Adi said the island, in the outermost reaches of the archipelago, was the perfect spot for the country’s launch pad because of its low population and remoteness.
“None of the neighboring provinces will be disturbed by our activities there,” he said.
Adi said the site of the existing rocket launch site in Pameungpeuk, West Java, had become crowded and was no longer suitable for launching rockets bigger than the last one sent skyward, the RX-420.
Given the island’s location, 110 nautical miles from the provincial capital of Bengkulu city, Adi said he was confident the project would not attract new settlers.
“This is a lesson that we learned from the Pameungpeuk site, which was sparsely populated when first set up but attracted settlers after it became established,” he said.
M Nashsyah, the head of the Bengkulu Regional Planning Agency, said the administration welcomed Lapan’s decision, adding the center would have a positive impact for the locals, especially in terms of technological development.
He said that in future, other countries might use Indonesian rockets to put their satellites into orbit. “It will make the island’s and the province’s names known to the world,” Nashsyah said.
He claimed the noise generated from spaceport activities would not disrupt the island’s 2,500 locals because the 200-hectare site was far from residential neighborhoods.
Adi added that the center would have quake-proof buildings and be built in an area of the island that was shielded from the danger of being swept by a tsunami. Enggano Island sits on one of the world’s most active fault lines, where tremors and sometimes quakes are common. They are caused by the grinding of the Indo-Australia plate against the Eurasia plate.
Adi said the plan was also in line with Lapan’s program to launch satellite-deploying rockets from 2012 to 2014.
Lapan launched the unmanned RX-420 in July last year from the Pameungpeuk site after it carried out a stationary test on the rocket in December 2008. The agency also launched two smaller RX-320 rockets in 2008.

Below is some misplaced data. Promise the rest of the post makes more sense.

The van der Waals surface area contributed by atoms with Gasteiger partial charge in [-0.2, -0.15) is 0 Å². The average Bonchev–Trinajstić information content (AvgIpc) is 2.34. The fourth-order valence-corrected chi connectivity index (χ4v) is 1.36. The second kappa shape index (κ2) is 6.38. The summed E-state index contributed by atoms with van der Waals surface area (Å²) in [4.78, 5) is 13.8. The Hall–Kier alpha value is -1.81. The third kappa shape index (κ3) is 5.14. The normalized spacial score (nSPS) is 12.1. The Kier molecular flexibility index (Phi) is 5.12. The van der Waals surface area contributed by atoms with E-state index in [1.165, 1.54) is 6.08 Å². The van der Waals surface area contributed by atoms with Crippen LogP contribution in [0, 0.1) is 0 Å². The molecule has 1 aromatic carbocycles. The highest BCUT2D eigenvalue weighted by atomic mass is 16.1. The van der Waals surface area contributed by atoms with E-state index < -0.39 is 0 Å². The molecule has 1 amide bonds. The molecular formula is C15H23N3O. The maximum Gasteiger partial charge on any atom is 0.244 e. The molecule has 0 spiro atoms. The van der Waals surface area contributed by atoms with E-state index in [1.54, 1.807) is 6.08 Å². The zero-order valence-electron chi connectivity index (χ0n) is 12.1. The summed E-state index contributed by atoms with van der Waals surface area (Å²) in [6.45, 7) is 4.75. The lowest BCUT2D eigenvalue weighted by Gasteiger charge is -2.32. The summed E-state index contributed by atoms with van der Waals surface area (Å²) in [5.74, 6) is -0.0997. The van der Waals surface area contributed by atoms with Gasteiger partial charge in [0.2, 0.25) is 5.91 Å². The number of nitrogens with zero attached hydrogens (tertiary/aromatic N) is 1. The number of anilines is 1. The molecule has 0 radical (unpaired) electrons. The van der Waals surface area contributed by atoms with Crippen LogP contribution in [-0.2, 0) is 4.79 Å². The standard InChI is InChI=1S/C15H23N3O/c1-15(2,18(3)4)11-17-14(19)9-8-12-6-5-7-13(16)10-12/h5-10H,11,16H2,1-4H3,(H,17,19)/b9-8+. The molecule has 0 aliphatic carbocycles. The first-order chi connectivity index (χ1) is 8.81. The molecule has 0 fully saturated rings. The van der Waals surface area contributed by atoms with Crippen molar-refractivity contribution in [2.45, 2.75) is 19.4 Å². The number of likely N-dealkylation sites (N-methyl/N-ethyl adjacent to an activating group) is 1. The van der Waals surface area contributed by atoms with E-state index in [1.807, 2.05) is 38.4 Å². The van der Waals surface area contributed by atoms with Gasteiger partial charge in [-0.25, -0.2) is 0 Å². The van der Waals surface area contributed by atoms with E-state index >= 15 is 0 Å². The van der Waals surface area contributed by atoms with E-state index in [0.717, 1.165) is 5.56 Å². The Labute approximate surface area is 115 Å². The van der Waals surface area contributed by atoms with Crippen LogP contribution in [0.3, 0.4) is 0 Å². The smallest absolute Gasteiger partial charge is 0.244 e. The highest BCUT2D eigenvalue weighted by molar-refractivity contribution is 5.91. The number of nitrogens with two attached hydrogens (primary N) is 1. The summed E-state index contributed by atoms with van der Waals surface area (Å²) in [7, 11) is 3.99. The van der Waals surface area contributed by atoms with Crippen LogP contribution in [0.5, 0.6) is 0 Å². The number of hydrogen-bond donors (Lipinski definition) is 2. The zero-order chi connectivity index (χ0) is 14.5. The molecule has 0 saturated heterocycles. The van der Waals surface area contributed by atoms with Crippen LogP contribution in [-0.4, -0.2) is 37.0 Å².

The next rocket, the RX-550, is scheduled to be launched in 2012 and it will undergo static tests this year and in 2011.
Pos M Hutabarat, the head of research and development at the Ministry of Defense, said the space center, initially intended for civilian purposes, would be useful for the military in the future.
“We could use it for missile defense exercises and testing ballistic missiles with a distance of over 20 kilometers,” he said.
Pos said such projectiles could be aimed toward the neighboring Mega Island, located further northwest from Enggano, to see the effects of the missiles’ explosions.
He said the military had had trouble finding a remote area that was large enough to carry out ballistic missile tests over more than 20 km.
Adi said work on the site would start next year, with a start-up budget of about Rp 20 billion ($2.24 million) to build the launch pad and prepare it for the RX-550 suborbital test flight in 2012.
“But the construction will continue gradually to develop it into an integrated spaceport,” he said. “But for the first launch pad we only need a space no bigger than the size of a football field.”
By 2014, Lapan expects it will be able to launch the polar orbital flights of the RX-550 and RX-420 rockets from the new center.
Nashsyah said the regional administration would conduct a feasibility study, including an environmental impact analysis, before construction began.
“The Enggano Island spaceport will be one of the few satellite launch pads located along the equator,” he said.